Tuesday, August 31, 2004


A lot has been made in the media that the Republicans are trying to portray themselves as moderates with McCain, Giuliani and Arnold. I think what the media is missing is that many moderates support Bush despite the differences. And if the media wants to call these men moderates and not conservatives then they had better start asking themselves what Kerry and Edwards are. The "objective" media has refused to label Kerry and Edwards as liberals despite their voting records which indicate same. Now if McCain, Giuliani, and Arnold are moderates and Kerry and Edwards are moderates then the media should be very interested in why they oppose one another. If Bush is way off alone by himself on the Rightwing of American thought why is it that he garners the support of people that the media likens to his opponents? Something is amiss.

John McCain

The line that will be remembered was his jab at Michael Moore. I saw him trying to downplay it later that night on HARDBALL. The crowd was so reactive that he couldn't continue his speech. He kept begging them to settle, but between boos of Moore and chants of 4 MORE YEARS, McCain was helpless.

Otherwise McCain made a pretty safe speech that must have been a setup for the 2008 race. He showed strong conviction in the war on terror and support of Bush. It's nice to have him especially after he's spent most of the campaign reminding us that he's friends with Kerry. What's interesting is that he's more conservative than his moderate label. It's just that he's in opposition with the President often enough that the media has painted him as a centrist. One of his most articulate criticisms of Bush policy was the reckless expansion of Medicare.

I don't like Campaign Finance Reform, his opposition to tax cuts, or his courting of Democrats generally, but he's actually the war hero that Kerry longs to be and yet he's not the one always bringing it up. His speech did plenty of convince centrists that Bush needs 4 more years.


A knockout. Giuliani is probably the most liberal of the mainstream Republicans and yet this speech was so red meat that you'd think that Barry Goldwater was back from the dead. Rudy's explanation of the methods of terrorism was the best description I have ever heard. He reminded the crowd that terrorists have been rewarded in the past for attacks. How else do you explain Arafat getting the Nobel Peace Prize? Rudy told America that Bush's tactic in beating terrorists may be controversial to some, but that it's paying dividends in ways that 1990s era policy didn't.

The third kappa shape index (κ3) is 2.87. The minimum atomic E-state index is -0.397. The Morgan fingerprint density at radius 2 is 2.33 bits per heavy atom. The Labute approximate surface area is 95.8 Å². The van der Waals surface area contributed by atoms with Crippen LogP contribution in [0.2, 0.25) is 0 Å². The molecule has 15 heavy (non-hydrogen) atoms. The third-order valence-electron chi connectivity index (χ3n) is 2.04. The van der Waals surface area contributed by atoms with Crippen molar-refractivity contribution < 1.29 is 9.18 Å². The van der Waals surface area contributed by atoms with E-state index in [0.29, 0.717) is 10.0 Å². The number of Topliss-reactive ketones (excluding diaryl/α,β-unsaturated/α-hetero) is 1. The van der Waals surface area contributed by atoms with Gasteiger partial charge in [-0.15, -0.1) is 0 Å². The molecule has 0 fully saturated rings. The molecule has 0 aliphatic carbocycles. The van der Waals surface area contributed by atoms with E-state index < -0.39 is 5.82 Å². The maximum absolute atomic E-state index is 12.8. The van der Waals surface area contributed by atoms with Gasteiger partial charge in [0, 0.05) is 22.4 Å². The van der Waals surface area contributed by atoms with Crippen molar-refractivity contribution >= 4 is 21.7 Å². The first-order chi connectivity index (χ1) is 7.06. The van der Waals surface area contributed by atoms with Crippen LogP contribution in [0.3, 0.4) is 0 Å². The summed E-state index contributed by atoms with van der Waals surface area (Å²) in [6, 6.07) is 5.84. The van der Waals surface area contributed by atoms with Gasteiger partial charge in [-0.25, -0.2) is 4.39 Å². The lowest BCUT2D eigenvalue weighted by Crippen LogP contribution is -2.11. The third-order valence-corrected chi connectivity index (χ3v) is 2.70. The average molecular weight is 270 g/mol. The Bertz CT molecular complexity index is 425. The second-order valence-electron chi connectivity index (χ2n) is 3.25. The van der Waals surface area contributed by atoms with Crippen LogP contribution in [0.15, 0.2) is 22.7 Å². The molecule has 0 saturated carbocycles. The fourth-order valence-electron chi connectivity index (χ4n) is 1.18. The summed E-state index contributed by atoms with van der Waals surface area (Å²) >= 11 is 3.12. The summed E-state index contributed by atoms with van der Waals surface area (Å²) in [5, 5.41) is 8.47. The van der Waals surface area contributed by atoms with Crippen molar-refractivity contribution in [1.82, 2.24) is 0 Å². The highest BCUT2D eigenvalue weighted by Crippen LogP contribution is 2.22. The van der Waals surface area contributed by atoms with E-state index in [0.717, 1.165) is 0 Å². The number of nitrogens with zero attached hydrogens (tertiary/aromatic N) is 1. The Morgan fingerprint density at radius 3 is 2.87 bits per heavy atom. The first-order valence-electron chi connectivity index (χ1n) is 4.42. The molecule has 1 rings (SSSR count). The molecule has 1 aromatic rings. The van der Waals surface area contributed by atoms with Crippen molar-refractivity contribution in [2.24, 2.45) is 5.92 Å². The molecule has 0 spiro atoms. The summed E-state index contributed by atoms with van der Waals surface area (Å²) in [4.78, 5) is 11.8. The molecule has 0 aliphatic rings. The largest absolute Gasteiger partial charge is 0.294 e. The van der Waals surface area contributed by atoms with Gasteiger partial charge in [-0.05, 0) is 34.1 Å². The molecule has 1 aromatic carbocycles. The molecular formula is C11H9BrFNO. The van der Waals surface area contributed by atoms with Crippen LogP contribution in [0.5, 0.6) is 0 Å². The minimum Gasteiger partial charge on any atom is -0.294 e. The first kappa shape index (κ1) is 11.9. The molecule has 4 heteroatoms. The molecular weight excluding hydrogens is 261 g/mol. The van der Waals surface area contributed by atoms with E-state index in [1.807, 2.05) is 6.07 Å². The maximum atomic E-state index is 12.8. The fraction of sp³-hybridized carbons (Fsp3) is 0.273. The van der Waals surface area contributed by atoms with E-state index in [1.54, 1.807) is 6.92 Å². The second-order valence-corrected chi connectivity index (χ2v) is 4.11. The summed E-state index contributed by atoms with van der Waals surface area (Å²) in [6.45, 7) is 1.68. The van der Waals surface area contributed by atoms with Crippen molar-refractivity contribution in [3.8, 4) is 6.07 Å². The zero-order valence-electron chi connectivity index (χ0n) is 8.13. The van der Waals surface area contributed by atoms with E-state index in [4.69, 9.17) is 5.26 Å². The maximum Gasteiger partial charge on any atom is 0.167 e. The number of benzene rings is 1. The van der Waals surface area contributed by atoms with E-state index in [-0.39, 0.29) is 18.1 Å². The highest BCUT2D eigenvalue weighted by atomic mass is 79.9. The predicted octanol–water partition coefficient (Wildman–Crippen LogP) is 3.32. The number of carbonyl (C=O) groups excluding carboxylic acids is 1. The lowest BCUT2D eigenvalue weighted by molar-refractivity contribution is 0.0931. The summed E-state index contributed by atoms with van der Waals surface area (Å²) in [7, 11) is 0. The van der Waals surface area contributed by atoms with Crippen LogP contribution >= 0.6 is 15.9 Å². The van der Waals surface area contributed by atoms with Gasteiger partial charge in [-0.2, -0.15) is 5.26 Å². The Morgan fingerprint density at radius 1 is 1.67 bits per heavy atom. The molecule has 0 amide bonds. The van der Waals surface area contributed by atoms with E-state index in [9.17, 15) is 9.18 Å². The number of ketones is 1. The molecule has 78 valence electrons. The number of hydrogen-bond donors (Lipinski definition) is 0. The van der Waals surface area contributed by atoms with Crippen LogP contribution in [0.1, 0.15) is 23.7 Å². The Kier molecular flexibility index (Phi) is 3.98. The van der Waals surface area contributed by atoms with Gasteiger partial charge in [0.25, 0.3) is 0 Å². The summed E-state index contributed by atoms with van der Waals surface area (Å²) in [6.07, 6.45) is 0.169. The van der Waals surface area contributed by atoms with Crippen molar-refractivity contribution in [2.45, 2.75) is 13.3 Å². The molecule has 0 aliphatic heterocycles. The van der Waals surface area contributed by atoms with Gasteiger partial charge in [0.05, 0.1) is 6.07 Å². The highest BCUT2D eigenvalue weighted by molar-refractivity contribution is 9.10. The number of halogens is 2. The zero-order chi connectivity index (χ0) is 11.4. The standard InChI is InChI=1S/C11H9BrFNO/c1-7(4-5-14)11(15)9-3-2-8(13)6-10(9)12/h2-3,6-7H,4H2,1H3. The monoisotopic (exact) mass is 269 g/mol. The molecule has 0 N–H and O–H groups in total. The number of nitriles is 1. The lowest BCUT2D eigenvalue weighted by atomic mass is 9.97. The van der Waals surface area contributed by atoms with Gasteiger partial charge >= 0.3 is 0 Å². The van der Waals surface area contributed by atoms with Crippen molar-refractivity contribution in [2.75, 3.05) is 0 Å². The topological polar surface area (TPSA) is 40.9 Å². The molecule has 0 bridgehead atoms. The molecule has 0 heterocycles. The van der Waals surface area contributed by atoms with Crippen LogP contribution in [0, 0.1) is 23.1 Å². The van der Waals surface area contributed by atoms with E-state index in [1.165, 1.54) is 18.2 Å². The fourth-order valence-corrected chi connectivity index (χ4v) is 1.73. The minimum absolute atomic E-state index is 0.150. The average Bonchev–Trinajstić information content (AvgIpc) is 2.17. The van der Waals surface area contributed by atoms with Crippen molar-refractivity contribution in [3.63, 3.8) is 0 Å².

If he wants to run in 2008, he would be a tough opponent. He's pro-choice so he'd probably have to come out against partial birth abortion, if he hasn't already and promote civil unions over homosexual marriage. He might be a tough sell for consetrvatives, but I think he's still more palatable than McCain for many.


It was nice to see him. He had a lot to say about being an immigrant American. From an historical point it was fun to hear how he wanted Nixon over Humphrey in 1968 and then by assumption Nixon over McGovern in 1972 which was the year his future wife's father was running on the McGovern ticket. Needless to say, there was a lot of hand-sitting by Maria during the speech. His memory of living close to Soviet occupied Austria was vivid as well. I hadn't realized he was so close to Communism.

He gave Bush a decent boost, but all in all it wasn't nearly as strong or moving as the speech from Giuliani.


All the talk of Bill Frist in 2008 took a big step backward with his speech tonight. He's probably a sincere and effective conservative in the Senate, but his speech lacked any passion or fire.

Lt. Gov. Michael Steele

I hadn't really heard of this guy, but he can speak and from a diversity angle he's got a future if he wants it. He wasn't given the same amount of time, but he's as significant as the Democrat, Obama.